Kershaw threw three pitches, and two of them were blasted into next week. Anthony Rendon crushed one to left, and Juan Soto followed on the next pitch with a long home run to right-center field and the game was tied.

Kershaw walked off the field to boos. He sat by himself on an otherwise empty dugout bench while Maeda struck out the side.

It was only the second time in his career Kershaw allowed home runs on consecutive pitches. The other time was, fittingly, in the playoffs.

He now has a 4.43 postseason ERA compared with a 2.44 regular-season ERA, easily the greatest disparity of any regular starting pitcher in baseball history.

“I felt good about Clayton right there. … I liked Clayton. … We had Clayton ready for whatever today,” Roberts said. “I’ll take Clayton any day in that situation.”

Roberts made one mistake leaving Kershaw in the game in the eighth, then another one leaving Kelly in the game two innings later.

Kelly retired the side in the ninth, and the rested closer Kenley Jansen was in the bullpen. Yet Kelly started the 10th and promptly walked Eaton, allowed a double to Rendon, and then intentionally walked Soto before facing Kendrick.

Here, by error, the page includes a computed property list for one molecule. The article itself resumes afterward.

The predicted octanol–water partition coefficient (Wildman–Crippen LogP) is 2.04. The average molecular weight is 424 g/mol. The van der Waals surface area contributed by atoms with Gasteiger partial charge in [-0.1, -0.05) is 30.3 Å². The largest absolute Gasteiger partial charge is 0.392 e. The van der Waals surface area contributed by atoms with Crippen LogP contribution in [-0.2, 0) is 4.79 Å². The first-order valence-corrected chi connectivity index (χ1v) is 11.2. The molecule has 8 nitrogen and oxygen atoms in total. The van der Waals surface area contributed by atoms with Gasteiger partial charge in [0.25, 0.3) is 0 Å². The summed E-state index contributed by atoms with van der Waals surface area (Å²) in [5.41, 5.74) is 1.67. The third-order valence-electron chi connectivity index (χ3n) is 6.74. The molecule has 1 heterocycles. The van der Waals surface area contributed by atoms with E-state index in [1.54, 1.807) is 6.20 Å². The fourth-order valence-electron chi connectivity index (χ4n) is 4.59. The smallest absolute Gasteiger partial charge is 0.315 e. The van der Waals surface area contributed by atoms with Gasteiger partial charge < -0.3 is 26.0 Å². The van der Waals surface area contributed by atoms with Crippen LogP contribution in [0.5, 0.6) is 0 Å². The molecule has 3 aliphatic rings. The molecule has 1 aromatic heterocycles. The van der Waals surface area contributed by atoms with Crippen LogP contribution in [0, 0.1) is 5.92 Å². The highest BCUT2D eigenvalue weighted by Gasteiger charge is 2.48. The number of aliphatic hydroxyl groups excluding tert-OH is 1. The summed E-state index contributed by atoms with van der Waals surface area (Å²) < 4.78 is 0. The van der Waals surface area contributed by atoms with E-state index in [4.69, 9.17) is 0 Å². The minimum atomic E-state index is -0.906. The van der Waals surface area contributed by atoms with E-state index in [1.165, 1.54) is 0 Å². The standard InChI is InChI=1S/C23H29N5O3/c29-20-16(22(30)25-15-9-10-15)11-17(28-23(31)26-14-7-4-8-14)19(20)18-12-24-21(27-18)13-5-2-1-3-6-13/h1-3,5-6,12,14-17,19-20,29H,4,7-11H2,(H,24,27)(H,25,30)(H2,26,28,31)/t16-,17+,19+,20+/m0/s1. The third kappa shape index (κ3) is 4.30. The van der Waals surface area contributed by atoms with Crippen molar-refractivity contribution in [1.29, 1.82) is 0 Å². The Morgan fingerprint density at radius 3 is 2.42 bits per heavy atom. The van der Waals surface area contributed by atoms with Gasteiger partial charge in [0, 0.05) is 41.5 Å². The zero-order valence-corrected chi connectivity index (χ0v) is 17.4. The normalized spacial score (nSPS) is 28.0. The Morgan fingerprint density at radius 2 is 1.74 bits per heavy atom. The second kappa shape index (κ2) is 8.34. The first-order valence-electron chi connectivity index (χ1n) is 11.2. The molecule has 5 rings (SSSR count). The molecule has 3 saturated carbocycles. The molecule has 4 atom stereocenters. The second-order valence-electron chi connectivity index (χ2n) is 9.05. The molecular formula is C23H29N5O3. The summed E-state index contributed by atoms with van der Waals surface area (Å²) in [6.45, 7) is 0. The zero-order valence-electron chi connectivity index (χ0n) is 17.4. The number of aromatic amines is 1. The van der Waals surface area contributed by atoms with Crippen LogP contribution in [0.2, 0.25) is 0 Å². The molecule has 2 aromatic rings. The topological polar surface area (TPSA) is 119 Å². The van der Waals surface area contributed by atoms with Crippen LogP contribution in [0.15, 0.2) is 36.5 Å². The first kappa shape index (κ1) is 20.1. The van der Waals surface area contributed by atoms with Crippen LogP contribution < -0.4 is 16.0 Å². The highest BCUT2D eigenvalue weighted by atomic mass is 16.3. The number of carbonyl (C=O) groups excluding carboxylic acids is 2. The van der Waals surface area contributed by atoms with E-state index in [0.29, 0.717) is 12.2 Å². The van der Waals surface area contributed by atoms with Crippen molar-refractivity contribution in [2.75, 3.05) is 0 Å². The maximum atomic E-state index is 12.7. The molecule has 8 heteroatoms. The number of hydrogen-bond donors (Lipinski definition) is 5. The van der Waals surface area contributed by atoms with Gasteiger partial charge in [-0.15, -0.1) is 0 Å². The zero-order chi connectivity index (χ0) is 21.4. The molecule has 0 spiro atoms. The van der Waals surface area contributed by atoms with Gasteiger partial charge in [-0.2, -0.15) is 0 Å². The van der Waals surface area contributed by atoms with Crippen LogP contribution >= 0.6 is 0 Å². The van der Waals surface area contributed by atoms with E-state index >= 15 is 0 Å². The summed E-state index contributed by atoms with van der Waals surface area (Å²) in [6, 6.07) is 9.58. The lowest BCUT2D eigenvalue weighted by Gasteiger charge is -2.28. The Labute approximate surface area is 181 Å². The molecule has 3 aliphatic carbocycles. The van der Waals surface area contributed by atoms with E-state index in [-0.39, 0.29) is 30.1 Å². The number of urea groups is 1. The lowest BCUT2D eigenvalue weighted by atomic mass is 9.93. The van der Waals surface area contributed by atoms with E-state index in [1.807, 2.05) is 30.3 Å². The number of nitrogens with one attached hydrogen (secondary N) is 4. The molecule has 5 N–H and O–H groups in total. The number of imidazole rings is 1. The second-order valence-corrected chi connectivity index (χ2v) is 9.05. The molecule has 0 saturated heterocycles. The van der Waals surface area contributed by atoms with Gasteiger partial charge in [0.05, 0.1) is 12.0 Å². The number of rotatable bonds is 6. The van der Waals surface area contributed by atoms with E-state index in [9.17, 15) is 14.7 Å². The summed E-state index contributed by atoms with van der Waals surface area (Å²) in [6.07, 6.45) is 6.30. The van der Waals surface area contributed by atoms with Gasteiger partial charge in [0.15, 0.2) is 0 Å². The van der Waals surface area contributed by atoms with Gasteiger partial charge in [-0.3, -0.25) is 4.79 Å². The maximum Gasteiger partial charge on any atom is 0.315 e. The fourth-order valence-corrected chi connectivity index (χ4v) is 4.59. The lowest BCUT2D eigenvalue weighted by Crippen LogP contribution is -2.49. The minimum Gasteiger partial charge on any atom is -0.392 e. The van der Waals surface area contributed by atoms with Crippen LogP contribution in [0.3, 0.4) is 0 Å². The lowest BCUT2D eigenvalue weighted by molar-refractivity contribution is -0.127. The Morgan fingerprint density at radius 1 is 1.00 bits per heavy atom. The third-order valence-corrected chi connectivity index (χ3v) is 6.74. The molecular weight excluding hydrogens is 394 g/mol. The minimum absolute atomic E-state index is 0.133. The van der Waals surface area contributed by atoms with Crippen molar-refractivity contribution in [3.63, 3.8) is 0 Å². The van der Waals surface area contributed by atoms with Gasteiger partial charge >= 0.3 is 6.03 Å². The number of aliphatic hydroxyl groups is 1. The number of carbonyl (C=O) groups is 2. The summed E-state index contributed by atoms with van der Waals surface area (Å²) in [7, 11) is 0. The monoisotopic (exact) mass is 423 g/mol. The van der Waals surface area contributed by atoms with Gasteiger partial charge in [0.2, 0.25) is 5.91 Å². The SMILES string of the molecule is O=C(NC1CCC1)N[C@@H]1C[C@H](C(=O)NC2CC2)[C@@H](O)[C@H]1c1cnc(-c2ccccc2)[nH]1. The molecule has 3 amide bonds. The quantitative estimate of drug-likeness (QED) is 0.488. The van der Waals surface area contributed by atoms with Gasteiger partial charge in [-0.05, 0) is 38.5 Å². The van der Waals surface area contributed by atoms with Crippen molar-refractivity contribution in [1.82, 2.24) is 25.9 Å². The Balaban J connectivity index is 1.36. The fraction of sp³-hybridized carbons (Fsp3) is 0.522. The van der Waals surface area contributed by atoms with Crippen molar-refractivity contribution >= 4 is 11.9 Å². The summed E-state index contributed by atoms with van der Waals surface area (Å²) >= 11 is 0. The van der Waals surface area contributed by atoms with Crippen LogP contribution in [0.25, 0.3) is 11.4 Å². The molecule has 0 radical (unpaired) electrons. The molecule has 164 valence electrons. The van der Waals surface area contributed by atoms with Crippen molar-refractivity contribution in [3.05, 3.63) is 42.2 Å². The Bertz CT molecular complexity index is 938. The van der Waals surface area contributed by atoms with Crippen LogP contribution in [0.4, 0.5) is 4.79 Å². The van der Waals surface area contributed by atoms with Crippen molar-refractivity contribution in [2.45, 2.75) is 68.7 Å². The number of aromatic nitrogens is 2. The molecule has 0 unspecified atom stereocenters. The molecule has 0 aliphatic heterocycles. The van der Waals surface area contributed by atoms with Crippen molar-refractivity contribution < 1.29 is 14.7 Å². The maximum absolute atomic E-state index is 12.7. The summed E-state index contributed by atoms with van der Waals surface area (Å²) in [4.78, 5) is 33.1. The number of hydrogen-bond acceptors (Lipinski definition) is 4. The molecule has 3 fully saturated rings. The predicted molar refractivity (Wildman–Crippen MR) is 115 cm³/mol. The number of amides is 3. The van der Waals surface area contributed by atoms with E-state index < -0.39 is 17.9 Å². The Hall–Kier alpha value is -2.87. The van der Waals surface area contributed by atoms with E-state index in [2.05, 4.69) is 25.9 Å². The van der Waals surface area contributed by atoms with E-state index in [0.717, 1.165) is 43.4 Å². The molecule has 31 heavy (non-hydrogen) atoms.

Yes, he was still in there for Kendrick, who crushed a one-strike fastball over the center-field fence to leave fans frozen in place and staring while the former Dodger and Angel danced into his teammates’ arms.

“Kelly was throwing the baseball really well, arguably our most rested reliever. The way he was throwing the baseball, I like Joe in that spot,” Roberts said.

The fans uniformly did not like Roberts in any spot late in the game, and when he came to the mound to finally relieve Kelly in the 10th, he was booed as loudly as any Dodger has been booed in any postseason in recent memory.

“If the blame falls on me, I have no problem with it,” Roberts said.

The blame will fall on him, absolutely. That’s how it will work after another unfathomable ending to another unreal season.

Roberts and his team will spend the rest of the winter facing the answer to a question that has now plagued Dodger fans for 31 years and counting.

Did they really blow it? Again?